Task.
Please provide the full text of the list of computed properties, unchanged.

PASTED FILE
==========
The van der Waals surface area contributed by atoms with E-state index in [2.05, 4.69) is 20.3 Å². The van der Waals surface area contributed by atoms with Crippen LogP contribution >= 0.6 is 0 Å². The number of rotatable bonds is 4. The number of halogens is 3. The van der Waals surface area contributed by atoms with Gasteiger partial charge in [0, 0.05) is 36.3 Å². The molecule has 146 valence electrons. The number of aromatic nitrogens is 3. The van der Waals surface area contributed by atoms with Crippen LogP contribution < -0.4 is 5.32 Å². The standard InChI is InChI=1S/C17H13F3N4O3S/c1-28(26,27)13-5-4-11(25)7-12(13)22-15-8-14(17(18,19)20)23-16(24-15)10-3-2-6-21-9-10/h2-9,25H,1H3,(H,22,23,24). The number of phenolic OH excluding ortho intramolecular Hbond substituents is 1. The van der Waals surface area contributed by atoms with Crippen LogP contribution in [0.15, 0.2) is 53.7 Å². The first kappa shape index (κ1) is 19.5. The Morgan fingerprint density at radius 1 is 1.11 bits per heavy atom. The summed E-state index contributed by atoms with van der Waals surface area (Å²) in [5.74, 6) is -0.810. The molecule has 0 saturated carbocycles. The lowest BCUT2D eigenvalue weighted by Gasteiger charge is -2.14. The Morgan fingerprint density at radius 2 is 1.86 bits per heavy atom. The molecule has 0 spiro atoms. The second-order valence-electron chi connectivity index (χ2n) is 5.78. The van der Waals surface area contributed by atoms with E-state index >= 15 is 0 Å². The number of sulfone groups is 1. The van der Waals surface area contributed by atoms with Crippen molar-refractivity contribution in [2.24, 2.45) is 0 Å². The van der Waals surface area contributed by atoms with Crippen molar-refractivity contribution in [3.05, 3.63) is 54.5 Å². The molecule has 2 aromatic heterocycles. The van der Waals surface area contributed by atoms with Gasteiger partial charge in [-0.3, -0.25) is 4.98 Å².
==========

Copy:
The van der Waals surface area contributed by atoms with E-state index in [2.05, 4.69) is 20.3 Å². The van der Waals surface area contributed by atoms with Crippen LogP contribution >= 0.6 is 0 Å². The number of rotatable bonds is 4. The number of halogens is 3. The van der Waals surface area contributed by atoms with Gasteiger partial charge in [0, 0.05) is 36.3 Å². The molecule has 146 valence electrons. The number of aromatic nitrogens is 3. The van der Waals surface area contributed by atoms with Crippen LogP contribution < -0.4 is 5.32 Å². The standard InChI is InChI=1S/C17H13F3N4O3S/c1-28(26,27)13-5-4-11(25)7-12(13)22-15-8-14(17(18,19)20)23-16(24-15)10-3-2-6-21-9-10/h2-9,25H,1H3,(H,22,23,24). The number of phenolic OH excluding ortho intramolecular Hbond substituents is 1. The van der Waals surface area contributed by atoms with Crippen LogP contribution in [0.15, 0.2) is 53.7 Å². The first kappa shape index (κ1) is 19.5. The Morgan fingerprint density at radius 1 is 1.11 bits per heavy atom. The summed E-state index contributed by atoms with van der Waals surface area (Å²) in [5.74, 6) is -0.810. The molecule has 0 saturated carbocycles. The lowest BCUT2D eigenvalue weighted by Gasteiger charge is -2.14. The Morgan fingerprint density at radius 2 is 1.86 bits per heavy atom. The molecule has 0 spiro atoms. The second-order valence-electron chi connectivity index (χ2n) is 5.78. The van der Waals surface area contributed by atoms with E-state index >= 15 is 0 Å². The number of sulfone groups is 1. The van der Waals surface area contributed by atoms with Crippen molar-refractivity contribution in [2.24, 2.45) is 0 Å². The van der Waals surface area contributed by atoms with Crippen molar-refractivity contribution in [3.05, 3.63) is 54.5 Å². The molecule has 2 aromatic heterocycles. The van der Waals surface area contributed by atoms with Gasteiger partial charge in [-0.3, -0.25) is 4.98 Å².